So, consider incorporating these best practices:
- Deliver your training across your entire organization—from your leadership on down—to reinforce the critical importance of this information
- Make your ransomware training interactive to engage your end users
- Tailor your training so it’s relevant to your end users’ jobs, helping them immediately see the value—buy-in is critical, here
- Provide additional online training end users can leverage on their downtime
Your ransomware training sessions and communications shouldn’t be adversarial; rather communicate that you’re partnering with them to protect their data at work, as well as at home. After all, who wants to have their family pictures encrypted and held for ransom?
Frequently reinforce ransomware prevention messages
Regular participation is absolutely imperative to effective ransomware training. So, make these training sessions mandatory for all employees, including your top level executives.
Furthermore, your trainings shouldn’t be considered a “one and done” effort. Not only will ransomware attacks evolve over time, but employees will slip back into old habits if the information isn’t continually reinforced.
Consider implementing mini-ransomware trainings as part of other regularly scheduled meetings, like quarterly sales meetings or monthly project status meetings. This way, you can keep the topic fresh in their minds and continually update them with current information about ransomware variants and current best practices.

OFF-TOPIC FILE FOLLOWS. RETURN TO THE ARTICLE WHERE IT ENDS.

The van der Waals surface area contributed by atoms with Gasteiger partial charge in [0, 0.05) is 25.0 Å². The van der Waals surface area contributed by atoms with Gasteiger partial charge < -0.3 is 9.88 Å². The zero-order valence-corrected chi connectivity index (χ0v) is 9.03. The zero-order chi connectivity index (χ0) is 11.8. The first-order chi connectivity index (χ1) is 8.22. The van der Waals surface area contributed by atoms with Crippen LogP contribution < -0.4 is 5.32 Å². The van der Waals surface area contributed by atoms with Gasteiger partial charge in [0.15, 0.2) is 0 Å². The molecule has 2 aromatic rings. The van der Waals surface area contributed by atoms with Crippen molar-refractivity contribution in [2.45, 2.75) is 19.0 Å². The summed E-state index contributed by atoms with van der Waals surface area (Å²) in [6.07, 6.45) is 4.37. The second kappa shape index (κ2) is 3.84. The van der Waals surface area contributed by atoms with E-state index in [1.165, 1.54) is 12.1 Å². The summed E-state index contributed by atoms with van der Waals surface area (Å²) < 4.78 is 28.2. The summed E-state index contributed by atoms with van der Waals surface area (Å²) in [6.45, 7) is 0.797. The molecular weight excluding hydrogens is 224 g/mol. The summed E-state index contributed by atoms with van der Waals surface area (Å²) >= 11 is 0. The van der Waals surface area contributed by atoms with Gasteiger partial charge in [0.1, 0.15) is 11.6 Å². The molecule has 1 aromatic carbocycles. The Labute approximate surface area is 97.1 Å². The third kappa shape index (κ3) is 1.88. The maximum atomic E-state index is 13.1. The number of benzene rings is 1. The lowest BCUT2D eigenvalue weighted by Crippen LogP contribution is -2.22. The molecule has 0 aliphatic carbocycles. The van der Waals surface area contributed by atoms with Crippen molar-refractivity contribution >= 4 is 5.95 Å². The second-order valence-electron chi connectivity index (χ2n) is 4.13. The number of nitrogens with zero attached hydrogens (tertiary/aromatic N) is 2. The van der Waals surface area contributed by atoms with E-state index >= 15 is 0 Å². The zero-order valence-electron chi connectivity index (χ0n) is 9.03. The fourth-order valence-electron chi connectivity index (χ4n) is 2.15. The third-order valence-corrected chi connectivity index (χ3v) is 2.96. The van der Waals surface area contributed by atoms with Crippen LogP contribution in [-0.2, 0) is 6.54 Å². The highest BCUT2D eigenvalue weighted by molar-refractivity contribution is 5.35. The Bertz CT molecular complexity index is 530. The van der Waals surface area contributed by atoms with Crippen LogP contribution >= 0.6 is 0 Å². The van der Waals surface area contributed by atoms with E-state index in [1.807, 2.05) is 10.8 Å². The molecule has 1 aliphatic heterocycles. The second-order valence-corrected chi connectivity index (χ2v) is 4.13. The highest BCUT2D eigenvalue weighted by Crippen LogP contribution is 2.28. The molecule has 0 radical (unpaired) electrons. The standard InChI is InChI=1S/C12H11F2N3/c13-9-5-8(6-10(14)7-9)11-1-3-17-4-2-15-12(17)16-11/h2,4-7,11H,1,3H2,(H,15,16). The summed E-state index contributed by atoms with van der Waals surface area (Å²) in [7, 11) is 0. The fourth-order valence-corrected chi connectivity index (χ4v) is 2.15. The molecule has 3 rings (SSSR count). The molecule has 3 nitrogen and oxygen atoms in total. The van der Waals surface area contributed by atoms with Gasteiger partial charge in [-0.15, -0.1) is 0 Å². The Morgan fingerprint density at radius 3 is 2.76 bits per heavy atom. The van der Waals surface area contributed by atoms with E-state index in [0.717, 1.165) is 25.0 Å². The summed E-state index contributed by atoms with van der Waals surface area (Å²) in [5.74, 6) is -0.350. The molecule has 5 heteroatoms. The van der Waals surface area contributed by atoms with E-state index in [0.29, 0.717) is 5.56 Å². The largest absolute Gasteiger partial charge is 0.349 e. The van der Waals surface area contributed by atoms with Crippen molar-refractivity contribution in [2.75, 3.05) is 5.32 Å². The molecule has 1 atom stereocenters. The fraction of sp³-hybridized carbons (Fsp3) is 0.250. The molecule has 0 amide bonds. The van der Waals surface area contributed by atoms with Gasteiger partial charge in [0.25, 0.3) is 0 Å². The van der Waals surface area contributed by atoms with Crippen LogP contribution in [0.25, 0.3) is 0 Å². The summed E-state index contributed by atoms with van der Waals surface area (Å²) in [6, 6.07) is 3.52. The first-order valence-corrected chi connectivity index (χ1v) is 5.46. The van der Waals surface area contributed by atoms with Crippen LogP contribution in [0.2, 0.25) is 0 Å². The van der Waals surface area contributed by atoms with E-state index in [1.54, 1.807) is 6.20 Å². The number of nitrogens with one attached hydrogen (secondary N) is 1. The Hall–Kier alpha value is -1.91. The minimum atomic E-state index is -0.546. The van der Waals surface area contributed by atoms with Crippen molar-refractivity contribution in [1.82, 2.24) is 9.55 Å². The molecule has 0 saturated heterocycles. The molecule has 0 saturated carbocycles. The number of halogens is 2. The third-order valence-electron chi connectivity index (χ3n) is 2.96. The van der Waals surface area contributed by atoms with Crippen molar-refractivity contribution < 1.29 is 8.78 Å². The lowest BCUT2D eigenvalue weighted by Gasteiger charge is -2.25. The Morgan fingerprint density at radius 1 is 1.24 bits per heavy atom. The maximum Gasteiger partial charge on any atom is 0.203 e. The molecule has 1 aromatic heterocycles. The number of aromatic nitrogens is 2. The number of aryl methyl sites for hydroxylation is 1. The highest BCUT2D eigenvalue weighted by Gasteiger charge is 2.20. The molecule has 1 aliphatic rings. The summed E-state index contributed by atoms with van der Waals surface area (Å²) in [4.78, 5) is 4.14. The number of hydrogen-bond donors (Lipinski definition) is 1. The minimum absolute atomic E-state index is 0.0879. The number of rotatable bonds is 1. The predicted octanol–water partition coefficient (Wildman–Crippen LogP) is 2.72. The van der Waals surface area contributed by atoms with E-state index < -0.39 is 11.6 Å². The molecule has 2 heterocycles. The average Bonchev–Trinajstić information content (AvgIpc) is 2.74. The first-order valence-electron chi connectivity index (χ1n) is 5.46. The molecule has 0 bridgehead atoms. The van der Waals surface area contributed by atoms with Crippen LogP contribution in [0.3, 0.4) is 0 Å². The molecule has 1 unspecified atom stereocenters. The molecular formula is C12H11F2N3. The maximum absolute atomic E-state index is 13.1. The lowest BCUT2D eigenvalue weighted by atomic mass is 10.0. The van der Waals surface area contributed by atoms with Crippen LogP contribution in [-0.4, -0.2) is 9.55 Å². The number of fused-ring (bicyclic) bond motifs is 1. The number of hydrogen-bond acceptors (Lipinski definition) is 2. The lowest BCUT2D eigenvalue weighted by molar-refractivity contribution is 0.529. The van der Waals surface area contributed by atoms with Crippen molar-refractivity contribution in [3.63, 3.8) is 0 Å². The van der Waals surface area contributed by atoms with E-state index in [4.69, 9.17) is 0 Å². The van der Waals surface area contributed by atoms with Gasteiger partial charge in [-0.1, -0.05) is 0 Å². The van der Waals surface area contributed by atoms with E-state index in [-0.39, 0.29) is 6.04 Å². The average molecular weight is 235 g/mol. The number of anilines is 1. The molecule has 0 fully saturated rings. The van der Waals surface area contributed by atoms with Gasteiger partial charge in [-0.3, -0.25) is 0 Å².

Also, consider providing videos to your employees on a voluntary basis that highlight ransomware protection tips. When your employees feel they’re not only actively engaged in protecting the company, but their own personal information, they’ll be more likely to feel personally vested. And, this is likely to increase participation rates and knowledge retention.
Assess the effectiveness of end user education sessions
We can’t state this powerfully enough: Measure what matters.
Want to know if your ransomware education programs are relaying messages effectively to your employees? Assess them.
These assessments come in two general forms:
- Post-training session quizzes
- Phishing tests
Most online ransomware training solutions will offer post-lesson quizzes. These simple assessment tools allow you to identify who was engaged with the content—and who was simply along for the ride. Then, you can target follow-up sessions appropriately.
More importantly, you can leverage phishing testing to determine if your end users are truly able to put what they’ve learned into practice. This type of assessment can have a tremendous impact on your staff, especially when you target employees with access to more sensitive data for more frequent testing and against more rigorous performance standards.
End user ransomware training needs to be considered a cost of doing business in today’s hyperconnected world. Invest in it the same way you do other vital aspects of your company and you’ll reap the benefits of empowered employees who serve as your best defense against a damaging, costly ransomware attack.